The title of this post is IM-speak for the self-referential question that seems to have gripped the blogosphere: Is Web 2.0 a bubble or not?
Marc Andreessen changed my vote during a conversation we had at the Copa (I mean of course the Cafe Copa in Palo Alto, not the-hottest-spot-north-of-Havana Copa). Between sips of my soy-decaf-mocha, I lazily referred to the Web 2.0 bubble, when Marc challenged me with "What bubble?"
This struck me as an important question for a VC like me to seriously consider, not only because Marc has been right more than once in his life, but also because he is twice my size.
I blabbered on about the web2.0 frenzy, after which Marc politely observed, with unassailable logic, that frenzies do not imply bubbles. Domestic internet IPO's are sucking up little if any public capital, and U.S. venture capital investment in internet companies actually declined in Q3 (which is backed up Thomson Venture Economics).
Marc was right again. Suffering from VC-herd-mentality, I had confused the excitement around today's new technologies with the excessive IPO march of Web1.0. All we have now is some soap--to blow a bubble we'd need a stream of hot, airy IPO's. (if only...) True, anecdotal data alert us to a coming wave of venture capital that will indiscriminately flow into every startup touting AJAX, wikis, RSS, tags, Open Source and consumer content. But over-funded ventures do not always beget IPO's--remember Go, Pointcast, Napster and Friendster?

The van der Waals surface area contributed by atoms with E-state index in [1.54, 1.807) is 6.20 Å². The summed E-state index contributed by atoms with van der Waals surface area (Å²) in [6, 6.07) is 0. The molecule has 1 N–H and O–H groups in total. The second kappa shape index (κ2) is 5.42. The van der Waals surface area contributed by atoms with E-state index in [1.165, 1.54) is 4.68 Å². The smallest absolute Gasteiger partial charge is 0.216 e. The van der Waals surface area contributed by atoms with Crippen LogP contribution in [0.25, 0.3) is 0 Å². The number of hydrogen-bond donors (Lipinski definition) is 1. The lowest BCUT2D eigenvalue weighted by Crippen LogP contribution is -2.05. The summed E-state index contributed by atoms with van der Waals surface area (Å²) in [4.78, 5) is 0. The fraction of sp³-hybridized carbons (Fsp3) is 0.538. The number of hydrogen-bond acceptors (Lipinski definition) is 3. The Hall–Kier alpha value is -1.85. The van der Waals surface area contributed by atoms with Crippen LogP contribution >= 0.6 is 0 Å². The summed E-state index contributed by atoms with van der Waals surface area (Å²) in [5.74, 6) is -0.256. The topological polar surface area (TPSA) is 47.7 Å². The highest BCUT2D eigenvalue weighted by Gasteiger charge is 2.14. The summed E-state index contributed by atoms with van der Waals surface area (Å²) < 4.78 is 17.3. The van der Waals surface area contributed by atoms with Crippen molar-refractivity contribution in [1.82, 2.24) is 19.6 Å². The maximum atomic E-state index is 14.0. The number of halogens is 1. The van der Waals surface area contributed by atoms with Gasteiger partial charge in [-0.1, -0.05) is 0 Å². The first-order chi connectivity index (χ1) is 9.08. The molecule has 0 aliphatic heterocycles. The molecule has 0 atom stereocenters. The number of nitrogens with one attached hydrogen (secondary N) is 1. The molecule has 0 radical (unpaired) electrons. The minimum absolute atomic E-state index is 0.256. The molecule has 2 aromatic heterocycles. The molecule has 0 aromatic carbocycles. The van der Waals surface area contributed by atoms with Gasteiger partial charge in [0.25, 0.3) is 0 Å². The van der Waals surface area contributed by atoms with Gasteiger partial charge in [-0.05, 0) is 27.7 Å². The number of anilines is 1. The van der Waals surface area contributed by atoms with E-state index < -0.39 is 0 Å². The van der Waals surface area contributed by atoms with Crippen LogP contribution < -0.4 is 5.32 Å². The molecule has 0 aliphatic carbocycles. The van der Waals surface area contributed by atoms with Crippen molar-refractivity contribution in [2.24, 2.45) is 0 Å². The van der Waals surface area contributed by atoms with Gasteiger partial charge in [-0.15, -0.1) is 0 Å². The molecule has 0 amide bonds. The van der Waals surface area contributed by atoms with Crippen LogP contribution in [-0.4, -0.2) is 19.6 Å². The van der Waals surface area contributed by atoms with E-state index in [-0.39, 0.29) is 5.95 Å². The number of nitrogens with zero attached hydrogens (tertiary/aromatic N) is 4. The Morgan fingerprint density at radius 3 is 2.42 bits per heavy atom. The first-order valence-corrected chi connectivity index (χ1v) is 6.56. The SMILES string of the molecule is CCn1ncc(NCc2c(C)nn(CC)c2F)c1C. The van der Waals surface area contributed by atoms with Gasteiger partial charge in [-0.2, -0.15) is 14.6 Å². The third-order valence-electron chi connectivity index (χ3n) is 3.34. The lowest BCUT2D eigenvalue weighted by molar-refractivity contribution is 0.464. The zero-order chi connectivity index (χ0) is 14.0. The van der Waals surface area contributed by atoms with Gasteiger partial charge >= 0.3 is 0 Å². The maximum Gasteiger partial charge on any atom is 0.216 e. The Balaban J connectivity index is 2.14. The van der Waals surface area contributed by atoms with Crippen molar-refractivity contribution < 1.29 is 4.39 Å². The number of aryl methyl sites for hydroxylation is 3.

So (in a further tribute to Godel, Escher and Bach) I assert that all that bubble spotting is itself just another bubble. The much more important question is whether there is substance to the frenzy. Many of us, including Andreessen, seem to think so, but let's save all the reasons for an O'Reilly conference, not a Saturday 2AM blog.
I have one last question to pose here, and to ask Marc next time I see him:
Why now? Why did all these new technologies seem to emerge in 2005, in a surprisingly sudden end to the internet's first Dark Ages? How much of it springs from the finanical success of Google, or the integraton ease of XML? Or should we expect this rate of innovation to only increase as we accelerate inexorably toward Ray Kurzweil's singularity?
I posed this question to my fellow panelists on a VC podcast, and the only answer I got was "2002"--that is, the year when programmers had nothing to do but dream up new stuff. (Great, another reason for Republican think tanks to advocate unemployment.)
So returning to IM speak... IYHO, iz w2 1 tym tng o d nrmL st8 of INOv8n?